Nestlé agreed in July to buy a 60-percent stake in Singapore-listed Hsu Fu Chi for 1.4 billion francs ($1.7 billion) to boost the group’s footprint in China.
The Chinese commerce ministry this week approved the deal, which Euromonitor analysts say will make Nestlé the second largest confectionery player in China by retail sales after Mars, the companies said in separate statements.
It is the latest successful foreign takeover of a major Chinese brand after the commerce ministry last month approved the buy-out of Chinese hot pot chain Little Sheep by US fast-food giants KFC and Pizza Hut.
But Beijing has also blocked foreign takeover deals.
In 2009, it vetoed a $2.4 billion bid by Coca-Cola to take over beverage
maker Huiyuan Juice Group, saying the deal would have led to higher prices and
a smaller choice of products.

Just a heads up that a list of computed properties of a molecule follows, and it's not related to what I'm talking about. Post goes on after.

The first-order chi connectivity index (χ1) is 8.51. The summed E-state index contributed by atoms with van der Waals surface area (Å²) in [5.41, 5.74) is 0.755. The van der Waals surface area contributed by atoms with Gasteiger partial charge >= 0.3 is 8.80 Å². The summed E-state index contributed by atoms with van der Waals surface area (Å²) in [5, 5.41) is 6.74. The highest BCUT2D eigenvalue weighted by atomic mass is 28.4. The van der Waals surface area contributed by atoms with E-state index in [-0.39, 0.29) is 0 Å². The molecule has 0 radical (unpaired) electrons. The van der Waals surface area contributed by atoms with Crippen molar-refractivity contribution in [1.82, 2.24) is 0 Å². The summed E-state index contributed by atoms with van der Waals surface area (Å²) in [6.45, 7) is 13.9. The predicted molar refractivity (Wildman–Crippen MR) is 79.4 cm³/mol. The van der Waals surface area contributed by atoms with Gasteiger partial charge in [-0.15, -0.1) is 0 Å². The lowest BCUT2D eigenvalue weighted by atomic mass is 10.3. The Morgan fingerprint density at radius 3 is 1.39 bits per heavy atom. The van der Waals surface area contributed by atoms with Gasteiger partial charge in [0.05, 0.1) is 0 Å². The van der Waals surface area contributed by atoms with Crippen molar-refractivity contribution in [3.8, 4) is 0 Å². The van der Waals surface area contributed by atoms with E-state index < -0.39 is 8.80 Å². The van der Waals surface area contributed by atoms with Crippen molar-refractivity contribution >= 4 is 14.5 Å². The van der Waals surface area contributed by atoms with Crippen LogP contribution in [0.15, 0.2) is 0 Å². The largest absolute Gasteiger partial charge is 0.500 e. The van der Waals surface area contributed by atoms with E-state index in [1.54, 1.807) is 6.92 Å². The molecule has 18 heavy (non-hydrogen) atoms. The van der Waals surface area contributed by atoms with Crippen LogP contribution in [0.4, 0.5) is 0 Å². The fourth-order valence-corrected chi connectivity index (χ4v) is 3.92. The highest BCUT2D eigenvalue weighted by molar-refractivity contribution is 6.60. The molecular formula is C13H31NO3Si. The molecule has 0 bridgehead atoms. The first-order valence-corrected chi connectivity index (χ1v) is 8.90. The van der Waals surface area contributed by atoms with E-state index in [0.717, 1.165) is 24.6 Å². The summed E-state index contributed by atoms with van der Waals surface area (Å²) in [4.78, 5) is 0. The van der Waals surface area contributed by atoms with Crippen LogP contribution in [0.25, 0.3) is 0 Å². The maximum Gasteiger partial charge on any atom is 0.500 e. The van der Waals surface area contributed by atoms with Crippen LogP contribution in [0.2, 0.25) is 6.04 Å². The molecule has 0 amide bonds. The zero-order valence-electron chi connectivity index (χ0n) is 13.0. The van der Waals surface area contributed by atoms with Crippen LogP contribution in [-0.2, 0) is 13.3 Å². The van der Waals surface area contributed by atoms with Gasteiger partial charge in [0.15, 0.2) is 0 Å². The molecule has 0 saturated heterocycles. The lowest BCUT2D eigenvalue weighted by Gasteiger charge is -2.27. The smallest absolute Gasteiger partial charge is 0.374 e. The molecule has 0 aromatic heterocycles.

Analysts have suggested the government uses its tough anti-monopoly laws to prevent foreign firms getting a major stake in key sectors of the economy.
China’s anti-monopoly law requires firms to receive government approval before they can merge if their combined global revenue exceeds 10 billion yuan ($1.55 billion) or if their revenue in China tops two billion yuan.
Authorities also review deals if two or more of the firms have each reported more than 400 million yuan of revenue in China in the previous fiscal year.
Nestlé (China) Ltd spokeswoman Nancy He said the deal “demonstrates Nestlé’s long-term commitment to China and enhances our ability to grow our portfolio of international and local brands in this dynamic market.”